As someone who spends most of his days going into schools, helping children make poems and stories, I often get asked what inspired me to become a writer. There are several parts to the answer.
Firstly, of course, there’s love of books. The smell, the feel, the sight of a book has always fascinated me, right from my earliest days. My first prized possession was battered book of poems by Kipling, Stevenson et al, given to me by a beloved grandfather. I still have it, nearly sixty years on – and I still read it.
As a child of the Sixites, when all my mates were wanting to be the Beatles or the Rolling Stones, I was different – all I wanted was to see my name on the cover of a book.
The books that I loved as a child are still my favourites. When I was seven or eight I devoured the Sherlock Holmes stories – I even tried to write some myself. One I remember, after reading Conan Doyle’s The Five Orange Pips, was called The Three Grapefruit Pips. Original, eh? Talk about ripping people off!
Then there was/is Treasure Island, a magnificent book with a wonderful hero/villain. I still don’t know how to describe Long John Silver, which is exactly how it should be. And, of course, my favourite of favourires. Winnie the Pooh. Years later I lived in the Asdown Forest and took my sons to all the places AA Milne write about – Pooh Bridge and the rest.
Other influences include my teachers. They must have seen something in my writing because I can still recall one saying to me “Carradice, you, boy, could be a writer” – no christian names in those days, you notice.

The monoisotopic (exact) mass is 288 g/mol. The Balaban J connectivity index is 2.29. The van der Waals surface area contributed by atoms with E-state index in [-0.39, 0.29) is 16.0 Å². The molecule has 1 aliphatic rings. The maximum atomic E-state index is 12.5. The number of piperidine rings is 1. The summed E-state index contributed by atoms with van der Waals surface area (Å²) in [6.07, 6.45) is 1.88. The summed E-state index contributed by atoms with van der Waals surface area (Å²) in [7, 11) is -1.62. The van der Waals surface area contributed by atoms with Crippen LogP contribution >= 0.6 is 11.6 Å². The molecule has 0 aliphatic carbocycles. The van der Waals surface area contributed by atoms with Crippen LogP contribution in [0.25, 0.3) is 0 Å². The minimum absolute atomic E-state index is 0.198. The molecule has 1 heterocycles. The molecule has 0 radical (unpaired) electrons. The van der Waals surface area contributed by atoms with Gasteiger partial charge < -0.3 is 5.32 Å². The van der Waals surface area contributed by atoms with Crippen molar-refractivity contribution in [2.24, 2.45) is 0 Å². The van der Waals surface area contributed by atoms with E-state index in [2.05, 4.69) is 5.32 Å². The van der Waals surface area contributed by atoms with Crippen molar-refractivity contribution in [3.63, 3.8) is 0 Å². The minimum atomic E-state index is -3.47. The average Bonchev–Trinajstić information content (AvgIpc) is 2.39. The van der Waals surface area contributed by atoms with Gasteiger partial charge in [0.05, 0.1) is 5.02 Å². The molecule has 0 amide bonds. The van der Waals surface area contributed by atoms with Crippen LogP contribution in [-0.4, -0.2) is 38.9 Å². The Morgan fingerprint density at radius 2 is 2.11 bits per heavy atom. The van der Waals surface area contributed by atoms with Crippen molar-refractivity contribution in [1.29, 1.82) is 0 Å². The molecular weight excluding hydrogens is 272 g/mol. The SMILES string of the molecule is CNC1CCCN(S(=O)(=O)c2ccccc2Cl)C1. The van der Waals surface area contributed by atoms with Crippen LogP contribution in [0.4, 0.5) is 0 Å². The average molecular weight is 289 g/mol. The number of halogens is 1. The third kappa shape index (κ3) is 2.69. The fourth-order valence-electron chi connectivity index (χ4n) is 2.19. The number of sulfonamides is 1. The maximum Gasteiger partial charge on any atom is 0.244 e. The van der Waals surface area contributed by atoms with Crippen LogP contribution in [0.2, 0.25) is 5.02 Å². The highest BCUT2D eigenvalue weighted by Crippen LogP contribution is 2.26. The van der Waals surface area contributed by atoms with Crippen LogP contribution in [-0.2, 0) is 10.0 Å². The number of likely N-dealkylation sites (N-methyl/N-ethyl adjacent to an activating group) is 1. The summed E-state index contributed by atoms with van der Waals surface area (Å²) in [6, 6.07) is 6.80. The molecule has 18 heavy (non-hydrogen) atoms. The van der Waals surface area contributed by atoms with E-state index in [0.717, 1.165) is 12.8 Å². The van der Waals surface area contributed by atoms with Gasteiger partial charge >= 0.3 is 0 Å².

But my greatest inspiration was my father – perhaps not in quite the way he intended. Dad was, shall we say, a little careful with his money. And as a young teenager I was always after ten shillings – that shows my age – to take my girlfriends to the pictures on a Friday night. I’d ask Dad and he’d shake his head. “No way, son,” he’d say. “We’ll have a competition. Whoever writes the best opening to a story gets the ten bob.”
Now that was fine by me, I loved writing and even thought I was pretty good at it. But Dad was the judge and every week he’d look at my efforts and say “Yours is rubbish. I win.”
I fell for it every time. I’d have to spend Friday night walking my girlfriend around the town in the wind and rain while my mates were all culed up, warm and happy, in the back row of The Grand. This was Pembroke Dock – you can’t imagine how windy, cold and frightened I was. Pembroke Dock on a Friday night is still not the best place to find yourself.
And so it went on. Until I finally gave my father this – “There was a silence like the silence that preceeds the dawn. It was as if every living creature was watching, waiting, holding its breath.” My father looked at it, then shrugged and said “I can’t beat that. It’s winderful. Here, have a pound.”
Until the day he died I never had the nerve to tell my father I didn’t write that. I copied it from whichever Biggles book I was reading at the time. Sorry Dad.
But that was the first time I ever received money for a piece of writing, my first paid gig, so to speak. And it inspired me to want more, even if I hadn’t actually written the piece. The next time, I vowed, I certainly would. Later, I learned I was in good company. Even Dylan Thomas ripped off his first published poem!
Inspiration comes from many sources. My father supplied one – and then the hard work took over. I know it was worth it and never stop thanking Dad for what he gave me, even if it was not quite how he intended. But then again, maybe he did – a wise man, my father.